OLYMPIA — Lt. Governor Cyrus Habib announced on March 19 that he will not seek re-election, and will instead join the Jesuits, a religious order of the Catholic Church known formally as the Society of Jesus.
“This decision follows two years of careful and prayerful discernment. But since that process has been almost entirely private, I realize that this will come as a major surprise to my constituents and supporters,” Habib said in a statement.
Gov. Jay Inslee said that while the news was unexpected, “anyone who knows Cyrus is not surprised by his commitment to faith. I have no doubt his future in the Jesuit priesthood will bring much good to a world that needs it right now.”
The son of Iranian immigrants, Habib is the first and only Iranian American elected to statewide office in the country. A three-time cancer-survivor, he became fully blind at the age of 8, and went on to graduate from Columbia University, Oxford University as a Rhodes Scholar, and Yale Law School, where he was Editor of the Yale Law Journal.
Habib said, “I was moved to public service by my experience growing up as a blind kid from an Iranian family, and learning firsthand what it feels like to be excluded.”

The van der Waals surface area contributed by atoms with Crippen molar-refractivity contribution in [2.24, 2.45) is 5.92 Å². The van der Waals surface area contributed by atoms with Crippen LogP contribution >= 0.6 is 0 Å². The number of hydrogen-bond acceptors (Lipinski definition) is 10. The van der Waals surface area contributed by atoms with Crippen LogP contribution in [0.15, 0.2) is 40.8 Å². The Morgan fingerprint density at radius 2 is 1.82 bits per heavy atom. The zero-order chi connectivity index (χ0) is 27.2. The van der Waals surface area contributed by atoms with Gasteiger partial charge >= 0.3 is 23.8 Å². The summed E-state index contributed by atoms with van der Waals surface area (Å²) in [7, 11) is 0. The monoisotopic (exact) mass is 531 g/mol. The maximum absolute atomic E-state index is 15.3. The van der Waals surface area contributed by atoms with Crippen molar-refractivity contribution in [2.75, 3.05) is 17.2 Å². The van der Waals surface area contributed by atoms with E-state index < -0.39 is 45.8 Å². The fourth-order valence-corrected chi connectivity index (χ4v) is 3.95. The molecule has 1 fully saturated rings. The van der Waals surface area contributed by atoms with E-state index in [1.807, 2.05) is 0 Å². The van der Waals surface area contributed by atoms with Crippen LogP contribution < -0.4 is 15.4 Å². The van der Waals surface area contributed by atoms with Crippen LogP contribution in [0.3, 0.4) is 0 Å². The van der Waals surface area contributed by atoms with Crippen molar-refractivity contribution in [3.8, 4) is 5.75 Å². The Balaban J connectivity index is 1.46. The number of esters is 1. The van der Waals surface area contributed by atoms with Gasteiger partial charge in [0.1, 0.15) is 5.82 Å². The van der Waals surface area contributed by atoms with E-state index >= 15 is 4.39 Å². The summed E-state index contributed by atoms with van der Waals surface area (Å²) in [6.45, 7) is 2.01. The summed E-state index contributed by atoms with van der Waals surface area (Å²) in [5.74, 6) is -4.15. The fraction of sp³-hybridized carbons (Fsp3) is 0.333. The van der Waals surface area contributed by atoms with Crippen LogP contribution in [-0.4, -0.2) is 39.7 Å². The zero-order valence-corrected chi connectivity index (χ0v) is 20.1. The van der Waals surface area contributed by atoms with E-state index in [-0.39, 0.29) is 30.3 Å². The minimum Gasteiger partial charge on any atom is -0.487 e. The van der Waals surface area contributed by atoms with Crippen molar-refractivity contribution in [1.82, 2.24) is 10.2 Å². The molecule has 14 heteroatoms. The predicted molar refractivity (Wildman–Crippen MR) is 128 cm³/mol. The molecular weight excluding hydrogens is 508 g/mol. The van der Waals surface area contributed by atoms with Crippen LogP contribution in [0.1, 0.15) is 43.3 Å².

Over the past couple of years, Habib said he has felt called to a different vocation.
“I’ve felt a calling to dedicate my life in a more direct and personal way to serving the marginalized, empowering the vulnerable, healing those suffering from spiritual wounds, and accompanying those discerning their own futures. In short, I’ve come to believe that the best way to deepen my commitment to social justice is to reduce the complexity in my own life and dedicate it to serving others.”
Calling Habib’s life and career “an inspiration to many,” Inslee said Habib has had a meteoric career in elected public service. That career includes serving as a State Representative and as a State Senator before being elected Lt. Governor in 2016. As a state legislator, Habib was the sponsor of a bill to establish statewide paid sick leave, as well as the Washington Voting Rights Act to make Washington’s elections more equitable.
Habib has led nine international trade missions to promote investment and job growth in Washington state, which, with 40% of its job market dependent on international trade, has the most trade-driven economy in the country.
Habib’s decision means at least one of our state’s nine statewide elected positions will be an open seat in the August primary and November general elections.
“Trudi and I wish Cyrus all the best as his life of public service now turns to a new stage that will be impactful to many,” said Inslee.